Back To Camp With Chris Dewar
Posted Mar 9, 2015 in Words
Chris Dewar is the director of Good Morning Campers, but he was a kid once. These are some of his thoughts on why theater based on summer days of yore is ripe for good stories (and good comedy).
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Of all of nature’s seasons, no other holds a grip on our collective imaginations like summer. Like summer itself, summer camp offers a tantalizing myriad of possibilities: a break from life’s monotony, an opportunity for self-discovery and a chance for romance (or maybe, more accurately, a slow dance with your crush).
For many young people, camp is a rite of passage or place to come of age. For many adults, camp is a nostalgic collage of memories composed of first kisses, sunburns, and cannon balls. For me, camp is all of the above . . . and then some.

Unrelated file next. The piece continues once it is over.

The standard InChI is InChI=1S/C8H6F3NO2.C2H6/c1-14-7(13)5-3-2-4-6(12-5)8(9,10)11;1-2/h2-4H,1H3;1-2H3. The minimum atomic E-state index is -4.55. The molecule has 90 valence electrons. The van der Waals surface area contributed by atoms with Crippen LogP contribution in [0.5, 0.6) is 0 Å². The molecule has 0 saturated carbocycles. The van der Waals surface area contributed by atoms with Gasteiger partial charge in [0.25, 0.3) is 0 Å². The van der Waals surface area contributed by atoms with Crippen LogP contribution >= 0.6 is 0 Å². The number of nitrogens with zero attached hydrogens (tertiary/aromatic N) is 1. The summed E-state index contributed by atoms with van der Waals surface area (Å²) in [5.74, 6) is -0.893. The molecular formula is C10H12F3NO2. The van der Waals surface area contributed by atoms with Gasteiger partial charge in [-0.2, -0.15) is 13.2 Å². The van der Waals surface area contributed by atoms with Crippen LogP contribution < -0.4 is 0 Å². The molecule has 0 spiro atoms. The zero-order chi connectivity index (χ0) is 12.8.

Growing up on the salty shores of Cape Cod I had the good fortune to attend several types of camps as a kid, from a sailing camp where I learned how to properly capsize a sunfish sailboat to an overnight canoe trip to Washburn Island. Today, I have the privilege to work for the Seattle Children’s Theatre Drama School where we provide a different variety of the summer camp experience. There may be a dearth of bunks and bug juice at SCT, but at the heart of our programming we share the same DNA as my beloved Camp Twin Lakes. We give kids the opportunity to take risks, express themselves, and make lots of noise, and at Good Morning Campers you shall see an extraordinary cast do the same.
It is my sincere hope that Good Morning Campers and the bucolic setting of Camp Twin Lakes transports you back to your days at camp, or at the very least brings you a ray of August sunshine in the waning days of winter.
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